• Programme definitions
  • Product breakdowns and other structures
  • Project team structures
  • Creating an organisation breakdown
  • Creating assignment matrices
How to accomplish work

With the project scope defined, how it will be achieved is discussed. The work, cost and time content of tasks is explained, along with sources of this information. Task relationships are introduced and an exercise creates a project network.

  • Sources of time / work information
  • Time vs. work
  • The cost of doing work and tasks
  • Relationships between tasks
  • Tasks with multiple predecessors / successors
When things happen / further timing influences

The network says how things will be done. Critical path analysis determines when: how quickly and how slowly. Gantt charts depict the schedule of tasks and their spare time. Task relationships are expanded to increase flexibility. Influences external to the project are added to create a more realistic model of reality. Practical exercises confirm the appropriate techniques to use.

  • How quickly / slowly can tasks be done?
  • Tasks with spare / no spare time
  • Gantt charts to show when
  • Overlapping or delaying tasks
  • Constraining tasks starts / finishes
  • Influences from other projects
Who does what and when

People to perform the tasks need to be added to the project to be a true model of reality. Their influence is discussed in how they are assigned and the problems that they can bring. Techniques for resource management are introduced, along with the implications in applying them. Practical exercises optimise this resource usage and create a cost schedule.

  • Simple / effort-driven assignments
  • How resource usage adds up
  • Resource management options
  • Resource levelling with / without delays
  • Substituting alternative resources
  • Scheduling project costs
Making it all happen

With a plan in place, the needs of the project team require assessment, management and understanding. This module looks at how project information is integrated, teams are formed and the needs of project stakeholders are maintained. Emphasis is placed on the need for effective benefit management in the group discussions and delegate exercises.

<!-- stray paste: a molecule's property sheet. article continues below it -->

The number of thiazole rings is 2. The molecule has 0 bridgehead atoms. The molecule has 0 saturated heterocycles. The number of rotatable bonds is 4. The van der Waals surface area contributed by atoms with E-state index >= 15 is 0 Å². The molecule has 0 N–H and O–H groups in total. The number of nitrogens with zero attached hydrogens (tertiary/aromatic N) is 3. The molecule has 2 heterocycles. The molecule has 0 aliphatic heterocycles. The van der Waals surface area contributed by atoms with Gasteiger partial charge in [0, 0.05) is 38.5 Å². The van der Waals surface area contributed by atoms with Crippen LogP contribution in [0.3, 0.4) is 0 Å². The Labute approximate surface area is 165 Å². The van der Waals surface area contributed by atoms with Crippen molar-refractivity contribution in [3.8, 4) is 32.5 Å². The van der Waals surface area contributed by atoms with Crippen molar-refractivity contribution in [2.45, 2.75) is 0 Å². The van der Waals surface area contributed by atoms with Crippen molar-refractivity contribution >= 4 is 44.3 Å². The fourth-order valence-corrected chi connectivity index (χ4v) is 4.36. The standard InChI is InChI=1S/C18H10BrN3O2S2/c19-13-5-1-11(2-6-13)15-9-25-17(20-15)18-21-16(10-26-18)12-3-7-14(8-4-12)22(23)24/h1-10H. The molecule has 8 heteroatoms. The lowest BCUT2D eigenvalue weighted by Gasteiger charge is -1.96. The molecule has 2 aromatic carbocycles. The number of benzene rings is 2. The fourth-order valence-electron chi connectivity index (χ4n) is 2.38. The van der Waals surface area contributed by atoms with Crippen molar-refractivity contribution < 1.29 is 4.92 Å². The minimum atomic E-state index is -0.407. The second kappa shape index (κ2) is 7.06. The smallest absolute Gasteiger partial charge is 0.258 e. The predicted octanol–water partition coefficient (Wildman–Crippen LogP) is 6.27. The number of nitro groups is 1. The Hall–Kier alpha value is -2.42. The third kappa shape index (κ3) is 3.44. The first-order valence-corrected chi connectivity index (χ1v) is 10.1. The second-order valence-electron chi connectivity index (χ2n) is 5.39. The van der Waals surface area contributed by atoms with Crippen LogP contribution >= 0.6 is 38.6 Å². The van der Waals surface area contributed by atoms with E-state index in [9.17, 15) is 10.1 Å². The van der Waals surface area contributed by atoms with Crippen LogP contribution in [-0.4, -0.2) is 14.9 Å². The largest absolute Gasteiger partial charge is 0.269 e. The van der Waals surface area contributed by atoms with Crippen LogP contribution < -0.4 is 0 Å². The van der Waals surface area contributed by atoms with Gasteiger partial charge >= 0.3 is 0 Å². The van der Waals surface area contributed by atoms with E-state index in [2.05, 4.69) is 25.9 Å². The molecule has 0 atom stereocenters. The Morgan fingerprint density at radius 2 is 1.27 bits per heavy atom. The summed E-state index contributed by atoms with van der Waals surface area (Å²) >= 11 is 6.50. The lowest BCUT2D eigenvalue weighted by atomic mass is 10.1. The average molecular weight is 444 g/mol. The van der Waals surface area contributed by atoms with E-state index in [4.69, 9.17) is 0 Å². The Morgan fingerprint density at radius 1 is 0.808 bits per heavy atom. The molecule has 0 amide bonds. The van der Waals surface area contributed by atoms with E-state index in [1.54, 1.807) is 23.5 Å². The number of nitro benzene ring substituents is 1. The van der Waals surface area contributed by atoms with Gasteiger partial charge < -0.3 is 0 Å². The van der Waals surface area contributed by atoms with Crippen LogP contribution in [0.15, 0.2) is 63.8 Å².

• Integrating inputs from different viewpoints
  • Why, how and when to mobilise
  • Mobilisation roles
  • Developing the project team
  • Mobilisation and the project lifecycle
  • Determining, assessing and managing stakeholders
Assessing project risks

As projects are modelling the future, this implies an element of risk. Where the risk comes from and when it should be reviewed are discussed. Different types of risk are explained, together with their probability of happening and the impact if they do happen. Syndicate work identifies sources of risk and contingencies for removing / alleviating that risk.

  • When and why manage risk?
  • Using risk diagrams and matrices
  • P.E.R.T. as a risk management tool
  • When to apply contingencies
  • Contingency effects
Controlling work in progress

Once a project goes live, it is subject to (often dramatic) change. The necessity for tracking what has happened is expanded to encompass updating cycles and their frequency. What is captured and how it is done are discussed, together with what is different to as before and why it is different. A practical exercise tracks a project’s progress, compared to what should have been achieved.

  • Change: its impact and opportunities
  • Update cycles and their frequency
  • Capturing: what; how & who
  • Comparisons to original plans
  • Understanding earned-value analysis
  • Evaluating the impact of the change
Replanning to stay on track

Actual work accomplished creates a requirement for replanning – at varying levels of detail. Options to control time, cost and quality are discussed, together with the need for timely action. The importance of reporting and communication is emphasised. A practical exercise deals with alleviating a number of project problems, arising out of an update.

  • Why replan, and at what detail?
  • Changing how long things take
  • Changing task relationships
  • Keeping control of costs and quality
  • Keeping people informed
  • The need to update regularly
Reviewing after progress

This final section emphasises the importance of formally closing a project. Confirming that it has met its requirements and that the project team performed well are important lessons to learn for the future. A final exercise re-runs a test on general PM knowledge.

  • Why review the past?
  • When to review and close
  • Team benefits from a review
  • Project closure meetings
  • Project closure reports